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Best Practice for Multifaceted Navigation

11th September, 2008

Whether you are more familiar with the term guided navigation, attribute filtering, multi-attribute navigation or guided search (there are more although these are some of the main industry terms used) this type of advanced navigation can provide visitors to your e-commerce store/online booking system/content rich product site with an invaluable user experience – if implemented correctly.

What is multifaceted navigation?

In short this is an advanced navigation method where shoppers can filter out large sets of products or content by a variety of product attributes (sizes, colours, features, price range, specifications).
An example of multifaceted navigation on Dabs.com

User benefits of multifaceted navigation

  1. they can choose to be specific about the products which they are being shown
  2. your users are empowered by the way you allow them to dynamically manage your product database
  3. users can compare products by specific features, for instance when looking for a TV you can specify to see only TV’s that are 1080p and that are 46 inches
  4. your users can shop how they are used to in a good high street store. ie. they tell the salesperson that they have so much to spend and are looking for particular product features or sizes, and they are then shown the products which suit their requirements
  5. your user can find the products specific to their needs in a more efficient way, speeding up their browsing journey in what may well be a small space of time they have to shop online
  6. your users don’t need to to visit multiple product pages and read each product description to know whether it matches their requirements
  7. long, scrolling product listings pages (pre-product page) are eliminated as they can filter out the products which don’t match their needs
  8. combined with the more widely used sorting techniques (price hi-low, price low-hi, latest, bestsellers, closest to your location ie. for a hotel) faceted browsing providers users with all the tools they need to hone in on the products/items which they are in a position to purchase
  9. potentially confusing and bewildering amounts of products or items can be managed in a way which allows the visitor to focus their shopping experience on just the items which are suitable to them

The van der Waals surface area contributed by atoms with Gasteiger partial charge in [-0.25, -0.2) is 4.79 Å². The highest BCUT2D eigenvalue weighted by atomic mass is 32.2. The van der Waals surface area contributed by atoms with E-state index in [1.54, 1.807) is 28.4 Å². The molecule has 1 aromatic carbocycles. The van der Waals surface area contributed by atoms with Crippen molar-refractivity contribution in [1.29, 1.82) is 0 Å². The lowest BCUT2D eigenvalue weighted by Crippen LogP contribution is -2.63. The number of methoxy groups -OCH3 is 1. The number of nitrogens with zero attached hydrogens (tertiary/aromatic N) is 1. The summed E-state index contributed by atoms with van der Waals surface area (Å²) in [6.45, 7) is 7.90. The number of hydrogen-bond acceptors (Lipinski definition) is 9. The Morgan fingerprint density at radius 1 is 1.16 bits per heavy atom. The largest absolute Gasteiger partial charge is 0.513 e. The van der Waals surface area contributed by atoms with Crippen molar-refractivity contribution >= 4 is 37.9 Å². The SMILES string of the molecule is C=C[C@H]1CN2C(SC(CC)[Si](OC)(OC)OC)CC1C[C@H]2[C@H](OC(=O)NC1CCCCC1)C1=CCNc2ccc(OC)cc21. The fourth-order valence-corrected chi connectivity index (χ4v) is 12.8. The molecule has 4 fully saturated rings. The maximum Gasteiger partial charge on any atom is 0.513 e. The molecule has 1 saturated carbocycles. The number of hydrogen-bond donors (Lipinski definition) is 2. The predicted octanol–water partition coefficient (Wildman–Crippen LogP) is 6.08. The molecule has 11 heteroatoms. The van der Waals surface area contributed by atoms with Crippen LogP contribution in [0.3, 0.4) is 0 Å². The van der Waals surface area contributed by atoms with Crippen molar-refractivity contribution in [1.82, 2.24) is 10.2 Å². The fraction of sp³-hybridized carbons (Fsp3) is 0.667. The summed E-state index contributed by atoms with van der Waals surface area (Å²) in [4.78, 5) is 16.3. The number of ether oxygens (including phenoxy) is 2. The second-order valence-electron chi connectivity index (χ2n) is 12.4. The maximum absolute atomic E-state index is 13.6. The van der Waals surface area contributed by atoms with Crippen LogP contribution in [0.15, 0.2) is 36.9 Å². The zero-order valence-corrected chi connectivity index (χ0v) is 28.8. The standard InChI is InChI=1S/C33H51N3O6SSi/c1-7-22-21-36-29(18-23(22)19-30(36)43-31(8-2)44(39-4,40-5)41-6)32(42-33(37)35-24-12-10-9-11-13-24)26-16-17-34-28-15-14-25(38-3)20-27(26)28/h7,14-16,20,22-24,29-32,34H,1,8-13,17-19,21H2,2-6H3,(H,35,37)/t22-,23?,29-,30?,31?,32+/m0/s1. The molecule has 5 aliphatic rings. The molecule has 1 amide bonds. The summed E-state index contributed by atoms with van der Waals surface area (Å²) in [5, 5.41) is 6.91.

10. users will reflect positively on the browsing experience with your website, in turn reflecting less favourably on your competitors who don’t provide this type of advanced navigation

Best practice advice

Typical web applications that benefit from multifaceted navigation

Examples of multifaceted navigation

Multifaceted navigation on Argos.co.uk
Multifaceted navigation on Argos.co.uk
Multifacted navigation on Hotels.com
Multifaceted navigation on Hotels.com
Multifaceted navigation on Propertyfinder.com
Multifaceted navigation on Hotels.com
Multifaceted navigation on Uswitch.com
Multifaceted navigation on Uswitch.com
Multifaceted navigation on Skyscanner.net
Multifaceted navigation on Skyscanner.net

Examples of where multifaceted navigation would significantly enhance the user experience

Kodak, a site which would benefit from multi-faceted navigation
Kodak.com, a site which would benefit from multifaceted navigation
Curry\'s, a site that would benefit from multifaceted navigation
Currys.co.uk, a site which would benefit from multifaceted navigation
Homes4U website which would benefit from multifaceted navigation
Homes4U.co.uk, a site which would benefit from multifaceted navigation
MyTravel, a site that would benefit from multifaceted navigation
Mytravel.co.uk, a site which would benefit from multifaceted navigation

Advanced techniques to further enhance the users experience

Further reading on navigation techniques and best practice

What are your experiences of multifaceted navigation?

I would really like to hear about your experiences, both as users, faceted navigation providers and from people on the client side involved in implementing navigation methods.

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